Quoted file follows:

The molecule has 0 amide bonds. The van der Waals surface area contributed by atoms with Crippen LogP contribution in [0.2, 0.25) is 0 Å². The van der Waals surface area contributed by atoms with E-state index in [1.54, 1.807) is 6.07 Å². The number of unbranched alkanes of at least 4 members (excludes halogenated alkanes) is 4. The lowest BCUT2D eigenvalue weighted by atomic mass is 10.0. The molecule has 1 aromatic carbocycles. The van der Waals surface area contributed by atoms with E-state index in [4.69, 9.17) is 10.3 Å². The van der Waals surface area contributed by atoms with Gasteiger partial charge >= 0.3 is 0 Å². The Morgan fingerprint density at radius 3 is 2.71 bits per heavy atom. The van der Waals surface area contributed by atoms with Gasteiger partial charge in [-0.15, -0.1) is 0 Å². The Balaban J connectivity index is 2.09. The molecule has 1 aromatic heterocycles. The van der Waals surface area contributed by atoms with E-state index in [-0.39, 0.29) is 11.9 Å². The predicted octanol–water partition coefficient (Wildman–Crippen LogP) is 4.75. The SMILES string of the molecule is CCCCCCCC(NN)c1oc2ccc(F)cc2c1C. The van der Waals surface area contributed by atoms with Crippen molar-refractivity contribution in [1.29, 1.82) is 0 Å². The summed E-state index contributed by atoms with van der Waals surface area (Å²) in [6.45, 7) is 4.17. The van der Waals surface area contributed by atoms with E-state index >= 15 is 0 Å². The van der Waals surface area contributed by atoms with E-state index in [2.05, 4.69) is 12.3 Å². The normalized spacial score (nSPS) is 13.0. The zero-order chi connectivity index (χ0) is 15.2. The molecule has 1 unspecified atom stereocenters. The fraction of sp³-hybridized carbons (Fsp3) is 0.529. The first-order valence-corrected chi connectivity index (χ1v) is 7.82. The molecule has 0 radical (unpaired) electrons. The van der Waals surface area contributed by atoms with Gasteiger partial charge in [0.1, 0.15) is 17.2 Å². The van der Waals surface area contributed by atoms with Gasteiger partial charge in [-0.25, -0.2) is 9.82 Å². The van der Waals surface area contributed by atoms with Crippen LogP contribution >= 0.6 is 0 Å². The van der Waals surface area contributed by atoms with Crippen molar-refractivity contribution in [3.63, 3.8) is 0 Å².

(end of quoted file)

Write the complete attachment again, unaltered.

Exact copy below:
The molecule has 0 amide bonds. The van der Waals surface area contributed by atoms with Crippen LogP contribution in [0.2, 0.25) is 0 Å². The van der Waals surface area contributed by atoms with E-state index in [1.54, 1.807) is 6.07 Å². The number of unbranched alkanes of at least 4 members (excludes halogenated alkanes) is 4. The lowest BCUT2D eigenvalue weighted by atomic mass is 10.0. The molecule has 1 aromatic carbocycles. The van der Waals surface area contributed by atoms with E-state index in [4.69, 9.17) is 10.3 Å². The van der Waals surface area contributed by atoms with Gasteiger partial charge >= 0.3 is 0 Å². The Morgan fingerprint density at radius 3 is 2.71 bits per heavy atom. The van der Waals surface area contributed by atoms with Gasteiger partial charge in [-0.15, -0.1) is 0 Å². The Balaban J connectivity index is 2.09. The molecule has 1 aromatic heterocycles. The van der Waals surface area contributed by atoms with E-state index in [-0.39, 0.29) is 11.9 Å². The predicted octanol–water partition coefficient (Wildman–Crippen LogP) is 4.75. The SMILES string of the molecule is CCCCCCCC(NN)c1oc2ccc(F)cc2c1C. The van der Waals surface area contributed by atoms with Crippen molar-refractivity contribution in [1.29, 1.82) is 0 Å². The summed E-state index contributed by atoms with van der Waals surface area (Å²) in [6.45, 7) is 4.17. The van der Waals surface area contributed by atoms with E-state index >= 15 is 0 Å². The van der Waals surface area contributed by atoms with E-state index in [2.05, 4.69) is 12.3 Å². The normalized spacial score (nSPS) is 13.0. The zero-order chi connectivity index (χ0) is 15.2. The molecule has 1 unspecified atom stereocenters. The fraction of sp³-hybridized carbons (Fsp3) is 0.529. The first-order valence-corrected chi connectivity index (χ1v) is 7.82. The molecule has 0 radical (unpaired) electrons. The van der Waals surface area contributed by atoms with Gasteiger partial charge in [0.1, 0.15) is 17.2 Å². The van der Waals surface area contributed by atoms with Gasteiger partial charge in [-0.25, -0.2) is 9.82 Å². The van der Waals surface area contributed by atoms with Crippen LogP contribution >= 0.6 is 0 Å². The van der Waals surface area contributed by atoms with Crippen molar-refractivity contribution in [3.63, 3.8) is 0 Å².